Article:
‘Olija’ is an indie platform full of love, loss and harpoons
There were also a few moments in the game when a sequence of scripts dropped me from a broken platform, but moving forward required me to go back to where that platform was magically fixed. As with almost any game, this way of going back is tedious without having to. For the main story it’s never necessary to raise the harpoon for the main story from the floating eyeball to the floating eyeball — it’s an optional sailor rescue room for some challenges — but when you do that it feels awkward and you use an analog stick to change direction. On the Nintendo SwitchOlija is available on Switch, Xbox One / Series X, Playstation 4/5 and Windows stores on the Steam Store. Pro Controller is inaccurate. I saw the need to switch to the D-Pad for these sequences. Celeste, with its tight and easy controls, that’s not it.
Later in the game, Faraday gets a sword with its teleportation properties, and you can set up two transport points Portal. Unfortunately, this comes at the end of the game. I would love to see more of the puzzles that used the sword and harpoon. You get two distant weapons in the form of a shotgun and a bow, but ammunition requires craftsmanship. I found the games to be weird and pretty useless given the kind of enemies you throw at games.
In the end, there is little struggle for the leaders, but each one feels unique and they are a nice end to their stages. The latter, especially when you’re avoiding the main sword thrusts, takes you up a tower, and you need to find the wrong angles or surprise them with a good harpoon shot. He combines everything that is fun with using a harpoon and lets the player guess how he wants to reach and defeat his boss. Generally, you wait for a leader to show his or her weak point — sometimes after you throw the standard Rottenwoods at you — and then go to town with your harpoon. They never feel cheap, but they end quickly. I liked being able to fly in open places with the harpoon, but I couldn’t ask if the bosses felt more cathartic because the usual encounters in the game don’t make an effort.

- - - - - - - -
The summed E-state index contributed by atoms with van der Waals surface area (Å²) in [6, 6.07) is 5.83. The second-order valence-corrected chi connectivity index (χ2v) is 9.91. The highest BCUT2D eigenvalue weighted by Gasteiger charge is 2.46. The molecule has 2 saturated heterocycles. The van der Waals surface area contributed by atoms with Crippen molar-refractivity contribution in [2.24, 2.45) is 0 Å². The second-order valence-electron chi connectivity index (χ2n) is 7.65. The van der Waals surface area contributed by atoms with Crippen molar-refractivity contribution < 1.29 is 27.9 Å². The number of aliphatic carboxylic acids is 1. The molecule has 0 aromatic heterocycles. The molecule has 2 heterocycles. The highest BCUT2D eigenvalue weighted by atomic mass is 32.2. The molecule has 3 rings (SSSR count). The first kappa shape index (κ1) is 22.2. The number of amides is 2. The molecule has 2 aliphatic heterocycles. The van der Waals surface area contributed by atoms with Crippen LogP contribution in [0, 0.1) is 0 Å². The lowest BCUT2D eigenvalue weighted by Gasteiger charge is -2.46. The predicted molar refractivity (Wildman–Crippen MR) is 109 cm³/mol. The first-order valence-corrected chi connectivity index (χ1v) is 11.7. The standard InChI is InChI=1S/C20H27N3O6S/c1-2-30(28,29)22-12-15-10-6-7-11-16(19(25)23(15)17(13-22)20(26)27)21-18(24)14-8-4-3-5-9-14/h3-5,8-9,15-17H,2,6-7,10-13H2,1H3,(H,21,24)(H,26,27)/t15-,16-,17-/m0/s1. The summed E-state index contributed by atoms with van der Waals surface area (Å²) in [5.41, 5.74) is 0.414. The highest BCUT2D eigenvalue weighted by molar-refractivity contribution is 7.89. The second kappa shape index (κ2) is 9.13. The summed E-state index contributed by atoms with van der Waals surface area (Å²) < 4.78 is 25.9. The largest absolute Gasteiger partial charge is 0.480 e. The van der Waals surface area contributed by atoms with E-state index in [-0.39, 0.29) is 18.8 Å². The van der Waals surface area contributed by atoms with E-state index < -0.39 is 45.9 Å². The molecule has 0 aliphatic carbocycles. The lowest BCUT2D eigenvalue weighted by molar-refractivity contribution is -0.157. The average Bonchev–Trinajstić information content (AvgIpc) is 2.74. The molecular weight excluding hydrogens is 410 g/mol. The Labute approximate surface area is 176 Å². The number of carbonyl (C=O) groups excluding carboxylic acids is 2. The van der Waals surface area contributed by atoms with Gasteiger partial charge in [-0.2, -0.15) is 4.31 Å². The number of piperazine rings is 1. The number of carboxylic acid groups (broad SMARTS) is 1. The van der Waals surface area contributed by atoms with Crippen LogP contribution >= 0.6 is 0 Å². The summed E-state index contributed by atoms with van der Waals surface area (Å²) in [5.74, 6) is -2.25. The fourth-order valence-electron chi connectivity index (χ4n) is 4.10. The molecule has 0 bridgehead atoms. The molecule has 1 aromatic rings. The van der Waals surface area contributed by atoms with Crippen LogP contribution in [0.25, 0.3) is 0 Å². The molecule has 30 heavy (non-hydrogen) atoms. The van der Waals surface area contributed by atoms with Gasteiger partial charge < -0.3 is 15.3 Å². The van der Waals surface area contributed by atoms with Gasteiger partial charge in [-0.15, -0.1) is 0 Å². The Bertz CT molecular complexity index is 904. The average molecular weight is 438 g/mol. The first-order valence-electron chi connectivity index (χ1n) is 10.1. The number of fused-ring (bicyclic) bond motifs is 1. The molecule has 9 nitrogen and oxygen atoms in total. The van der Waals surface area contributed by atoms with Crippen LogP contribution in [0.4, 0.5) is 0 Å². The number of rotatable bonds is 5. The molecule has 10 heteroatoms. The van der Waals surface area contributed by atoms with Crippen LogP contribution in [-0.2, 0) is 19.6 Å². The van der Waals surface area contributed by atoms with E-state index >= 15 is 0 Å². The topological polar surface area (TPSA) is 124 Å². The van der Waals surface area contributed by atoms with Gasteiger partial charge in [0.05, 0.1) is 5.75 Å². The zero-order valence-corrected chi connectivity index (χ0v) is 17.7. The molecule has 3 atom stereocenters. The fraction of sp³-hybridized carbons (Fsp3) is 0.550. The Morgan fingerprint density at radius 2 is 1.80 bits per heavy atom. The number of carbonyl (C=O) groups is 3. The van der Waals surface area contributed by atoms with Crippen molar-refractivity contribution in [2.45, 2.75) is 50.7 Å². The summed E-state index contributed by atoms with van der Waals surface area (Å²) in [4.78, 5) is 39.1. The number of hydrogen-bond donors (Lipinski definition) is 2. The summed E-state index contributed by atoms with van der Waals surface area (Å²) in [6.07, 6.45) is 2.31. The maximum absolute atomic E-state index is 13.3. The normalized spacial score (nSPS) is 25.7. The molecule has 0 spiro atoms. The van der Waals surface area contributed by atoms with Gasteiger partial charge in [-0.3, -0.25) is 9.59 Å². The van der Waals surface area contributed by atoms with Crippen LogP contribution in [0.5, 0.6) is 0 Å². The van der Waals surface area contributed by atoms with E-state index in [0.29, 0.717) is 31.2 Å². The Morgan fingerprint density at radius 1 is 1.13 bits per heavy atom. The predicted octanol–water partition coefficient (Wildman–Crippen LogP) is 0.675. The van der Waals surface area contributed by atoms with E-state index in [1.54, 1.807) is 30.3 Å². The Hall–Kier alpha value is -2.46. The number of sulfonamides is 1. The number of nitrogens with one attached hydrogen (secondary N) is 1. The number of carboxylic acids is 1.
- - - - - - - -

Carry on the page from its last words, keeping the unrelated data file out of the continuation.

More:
Generally, Olija It’s easier and I’ve seen myself actually die, which throws parts of the air harpoon due to the aforementioned inaccuracy. I probably died 4 times, and I never felt stuck, even though a puzzle in the game scratched my head (in a good way). You lose health very slowly out of traps and you won’t feel it. dominated by enemies. Rather, you are forced to move on. The levels themselves — after you go from birth to the isolated levels around the world — are small. However, trying to remember that the game doesn’t have a map and all the way through the levels can be frustrating, and it’s probably best to enjoy some of the seated seats.
Olija it’s pretty short, lasts about 4 hours, but every part of the game feels condensed into a small piece of quality and you’ll never run out of steam in the game. That said, there’s no variety in the game’s fight, no scoring system, varying difficulty, or New Game +, and since it’s very linear, you’ll hardly be able to play it again if you’re not tempted to see one of the game’s most fascinating moments.
Olija it’s a cropped but memorable experience that is worth the look of any player who wants to take it on a sea voyage. It’s not a terrific new introduction to the platform genre, but its details have a bit of magic to it that makes it feel bigger than the sum of its parts. At $ 15, it’s an absolute catch.